I’m fairly certain that this relationship effectively sums up a large number of players’s experiences with the game in it’s early days. I can’t count the number of people I’ve met who tell me the identical story of selling all their cards and the outcome of the conversation is either one of chasing the dragon (like me), or of incredulous disbelief at the value of some of the cards they parted ways with.
We are currently playing with the Old School 93/94 sets, including Fallen Empires, Revised, and reprint sets, but how I long to play a format that includes Ice Age so I can rebuild that Enduring Renewal combo deck.
Long ago, in the early days of Magic, the concept of card advantage wasn’t a thing, and certainly wasn’t exploited like it is in the current formats. Ice Age introduced us to Brainstorm, a card that now dominates in any format it’s legal in, but before that, there were some competitive decks that began to understand the true power of drawing cards. Looking at an obvious example from Old School, The Deck, which runs four Jayemdae Tomes, Ancestral Recall, Timetwister, Braingeyser, and a Library of Alexandria, it’s a powerhouse of card advantage. We all know that the blue Power spells are very powerful, as is an early Library, but what about the card drawing artifacts? The main ones in the format are Howling Mine, Jayemdae Tome, Jalum Tome, and Book of Rass.
Howling Mine is the cheapest to cast, allowing for very early card draw, but it’s also reciprocal, thus speeding up your opponent as well. Lots of decks pair the Mine with Relic Barrier or Icy Manipulator to make the card advantage one-sided, but then the low cmc of Howling Mine is wasted on controlling factors. Howling Mine seems to work best in decks that punish the opponent for drawing cards with Black Vise. I’m often hesitant to cast a Mine because I don’t get the immediate benefit of it and I worry that my opponent will draw into an answer on their first use of the Mine.
Jalum Tome comes in one mana higher in cmc than the Mine, but it also requires 2 generic to draw a card, making it essentially cost 5 for that first card. Not too bad, but it has the downside of discarding a card. Since Old School doesn’t have a huge amount of graveyard recursion, this means that the user has to be much more careful with Jalum tome than with other draw mechanisms, lest they end up behind. That said, this one feels very “red” to me, and seems like a natural fit in most decks that run red. It also works well in creature heavy decks where discarding a 2nd/3rd/4th copy of a creature is less vital than in a control oriented deck where there might be less redundancy.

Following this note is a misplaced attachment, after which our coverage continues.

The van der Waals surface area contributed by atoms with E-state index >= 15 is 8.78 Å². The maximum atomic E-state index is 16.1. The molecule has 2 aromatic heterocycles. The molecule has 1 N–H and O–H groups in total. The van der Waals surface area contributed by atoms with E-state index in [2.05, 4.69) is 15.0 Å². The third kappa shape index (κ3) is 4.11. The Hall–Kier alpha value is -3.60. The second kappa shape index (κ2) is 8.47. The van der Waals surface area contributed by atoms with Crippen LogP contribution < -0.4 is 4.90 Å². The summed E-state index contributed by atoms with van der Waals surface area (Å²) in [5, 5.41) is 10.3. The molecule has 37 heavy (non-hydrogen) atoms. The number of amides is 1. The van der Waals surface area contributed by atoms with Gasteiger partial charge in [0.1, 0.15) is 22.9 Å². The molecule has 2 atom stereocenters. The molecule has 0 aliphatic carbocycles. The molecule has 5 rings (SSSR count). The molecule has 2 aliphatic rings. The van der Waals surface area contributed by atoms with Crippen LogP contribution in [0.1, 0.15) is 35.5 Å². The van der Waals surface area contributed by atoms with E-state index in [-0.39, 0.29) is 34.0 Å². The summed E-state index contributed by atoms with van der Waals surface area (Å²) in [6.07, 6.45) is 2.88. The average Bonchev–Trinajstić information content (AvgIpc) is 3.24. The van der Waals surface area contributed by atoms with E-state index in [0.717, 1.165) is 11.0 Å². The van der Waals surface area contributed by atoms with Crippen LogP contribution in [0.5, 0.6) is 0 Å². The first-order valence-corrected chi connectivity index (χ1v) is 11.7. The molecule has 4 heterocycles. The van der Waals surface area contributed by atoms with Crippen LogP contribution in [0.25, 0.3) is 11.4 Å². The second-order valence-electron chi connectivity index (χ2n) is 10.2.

Jayemdae Tome is the workhorse of the format. It’s got a four cmc as well as a 4 generic activation cost, but it’s one-sided and has no additional drawbacks. Paying 8 mana to draw a card seems ludicrous when viewed through the lens of current Magic, but at the time, and thus in this format, it’s basically the bar by which all card drawing cards are judged. If a deck can afford the mana to use it, it should run it. Su-chi is also the Tome’s best friend as it translates into “when this creature dies, tap Jayemdae Tome to draw a card”, which is a really good deal. Opponents are punished by the 4/4 for 4 beater by either damage or giving you a card. Win win!
Book of Rass is a very interesting addition from The Dark that is more expensive than the others, is still one-sided, and is not a mono-artifact. The downsides to this card are numerous though; 6 cmc, 2 mana to draw a card, and lose 2 life whenever you use it! I don’t think that this card is an instant include in most decks, but for decks that have decent life gain, via cards like Ivory Tower or Spirit Link for example, could make good use of it. Another build could be one built around Mirror Universe to race yourself down to low life total so you can swap and then finish the deal more easily.
There are other card drawing artifacts that could be used, like Aladdin’s Lamp or Jandor’s Ring but neither of those are particularly playable, in my opinion. Personally, I lean more towards the two Tomes as being the most useful for most decks, while Book and Mine are both situationally better.